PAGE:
Mrs. Helen Mize Powell instituted this litigation in Floyd Superior Court against J. A. Dowis, Sr., Ada Lee Downs, J. A. Downs, Jr., Ralph Downs, Doris D. Trotter, and H. L. Holland. She prayed for a judgment against J. A. Downs, Sr., for $25,000 as damages she had sustained because of the death of her five-year-old daughter, which, as she alleged, resulted solely and directly from his negligence. The first 26 paragraphs of her petition as amended allege facts purporting to set out her cause of action for a money judgment against J. A. Downs, Sr., and those allegations are in substance as follows: On October 11, 1957, her husband rented certain premises in Floyd County from him for $30 per month. There was a well under the back porch of the rental house about four to five feet in diameter and twenty feet deep. It was covered with rotten or decayed boards, a layer of dirt, and some grass and weeds. He knew the well was there when he rented the premises to her husband; that it was improperly and insecurely covered; that it was a latent defect in the premises; and that it was a defect in the premises about which the plaintiff and her husband had no knowledge until after her child was drowned. The porch was not underpinned and was high enough from the ground for a small child to crawl under it. Though he had knowledge of the existence of the well, of its location under the porch, and of its dangerous condition, he failed to warn or notify her husband, as his tenant, or the petitioner of those facts, knowing at the time that they had several small children. Eleven days after they moved to the premises, her five-year-old daughter, while playing in the yard crawled under the porch, onto the covering over the well, and when the rotten or decayed boards broke, fell in it and was drowned, her body being found therein a few hours later during the same day. The remaining paragraphs of the petition as amended allege: Soon after the petitioner's child was drowned and after J. A. Downs, Sr., had been notified of the incident and after he had visited and inspected the rented premises, he made and had recorded separate deeds for described realty to the other defendants--his wife, children, and son-in-law, respectively. The deed to his son, J. A. Downs, Jr., recited a consideration of $1,325; the one to H. L. Holland, his son-in-law, recited a consideration of $3,500; and each of the others stated a consideration of $10 and other valuable considerations. The amended petition also alleges: that the aforementioned ads were made for the fraudulent and sole purpose of preventing the petitioner from collecting any judgment for damages she might obtain against the defendant J. A. Downs, Sr., for the death of her child; and that said deeds are null and void insofar as they affect her right to collect any judgment she may recover in this case against J. A. Downs, Sr. There was no demurrer to the original petition or to it as amended. On the trial the jury returned a verdict in favor of the plaintiff and against the defendant J. A. Downs, Sr., for $6,500, and that the several deeds which he executed to the other defendants were null and void insofar as they affect her right to subject the property thereby conveyed to the satisfaction of her money judgment. The defendants moved for a new trial on the usual general grounds, later amended their motion by adding three other grounds and excepted to a judgment denying their amended motion. Held:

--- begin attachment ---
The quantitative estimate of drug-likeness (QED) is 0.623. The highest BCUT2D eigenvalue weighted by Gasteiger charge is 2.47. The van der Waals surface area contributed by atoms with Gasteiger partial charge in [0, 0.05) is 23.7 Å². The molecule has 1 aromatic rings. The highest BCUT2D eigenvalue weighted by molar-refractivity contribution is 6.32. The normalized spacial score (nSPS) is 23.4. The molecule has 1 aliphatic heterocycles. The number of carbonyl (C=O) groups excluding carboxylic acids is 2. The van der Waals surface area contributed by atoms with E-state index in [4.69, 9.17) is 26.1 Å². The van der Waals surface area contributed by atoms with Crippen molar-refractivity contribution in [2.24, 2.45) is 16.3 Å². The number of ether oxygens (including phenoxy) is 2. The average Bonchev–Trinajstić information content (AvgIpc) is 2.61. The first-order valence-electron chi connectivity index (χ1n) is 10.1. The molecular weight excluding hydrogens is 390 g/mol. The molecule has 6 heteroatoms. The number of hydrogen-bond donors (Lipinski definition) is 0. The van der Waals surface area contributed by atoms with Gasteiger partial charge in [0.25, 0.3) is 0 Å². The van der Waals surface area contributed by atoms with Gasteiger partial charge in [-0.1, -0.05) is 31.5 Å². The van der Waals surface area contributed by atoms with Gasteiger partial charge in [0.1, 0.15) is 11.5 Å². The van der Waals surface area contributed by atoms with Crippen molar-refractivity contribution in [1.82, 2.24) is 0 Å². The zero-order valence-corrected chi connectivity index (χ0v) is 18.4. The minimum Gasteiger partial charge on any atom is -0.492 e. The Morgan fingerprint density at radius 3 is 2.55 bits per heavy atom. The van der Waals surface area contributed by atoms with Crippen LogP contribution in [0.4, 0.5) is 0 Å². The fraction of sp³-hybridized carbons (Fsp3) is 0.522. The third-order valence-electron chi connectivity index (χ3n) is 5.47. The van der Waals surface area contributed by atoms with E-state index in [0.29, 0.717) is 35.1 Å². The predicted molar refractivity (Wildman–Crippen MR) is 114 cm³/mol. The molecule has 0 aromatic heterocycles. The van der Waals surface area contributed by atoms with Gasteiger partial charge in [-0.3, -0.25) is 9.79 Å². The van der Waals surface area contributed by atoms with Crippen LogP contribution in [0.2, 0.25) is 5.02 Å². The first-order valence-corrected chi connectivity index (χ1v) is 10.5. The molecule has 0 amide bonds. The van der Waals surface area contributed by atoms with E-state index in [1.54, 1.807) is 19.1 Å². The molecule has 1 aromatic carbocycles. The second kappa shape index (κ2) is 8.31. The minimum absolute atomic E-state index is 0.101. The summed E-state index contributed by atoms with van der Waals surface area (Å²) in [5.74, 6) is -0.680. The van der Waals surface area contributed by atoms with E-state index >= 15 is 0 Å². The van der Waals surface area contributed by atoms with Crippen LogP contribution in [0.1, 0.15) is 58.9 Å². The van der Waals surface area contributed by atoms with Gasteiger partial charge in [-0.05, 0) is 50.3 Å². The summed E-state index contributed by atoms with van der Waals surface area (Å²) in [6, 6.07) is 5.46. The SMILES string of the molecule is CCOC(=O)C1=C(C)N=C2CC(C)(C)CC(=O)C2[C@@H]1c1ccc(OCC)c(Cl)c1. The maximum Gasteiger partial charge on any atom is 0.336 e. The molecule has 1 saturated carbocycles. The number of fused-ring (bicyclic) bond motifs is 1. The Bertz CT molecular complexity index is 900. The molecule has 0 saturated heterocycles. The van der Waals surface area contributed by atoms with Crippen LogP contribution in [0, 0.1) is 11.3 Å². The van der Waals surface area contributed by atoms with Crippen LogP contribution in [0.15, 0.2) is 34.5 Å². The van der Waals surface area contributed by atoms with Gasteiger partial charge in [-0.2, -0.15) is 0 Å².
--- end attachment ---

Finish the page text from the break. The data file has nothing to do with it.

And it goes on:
1. A landlord is liable for injuries to his tenant arising from latent defects unknown to the tenant, existing at the time of the lease, provided the landlord actually knew, or in the exercise of ordinary care on his part might have known, of their existence; and, respecting injuries thus sustained by a member of the tenant's family, the same rule applies. Ross v. Jackson, 123 Ga. 657 (51 S. E. 578); Oglesby v. Rutledge, 67 Ga. App. 656 (21 S. E. 2d 497); Turner v. Dempsey, 36 Ga. App. 44 (135 S. E. 220). Since the allegations of the amended petition are amply supported by competent evidence, the general grounds of the motion for new trial insofar as they relate only to the money verdict against the defendant J. A. Downs, Sr., do not require the grant of a new trial.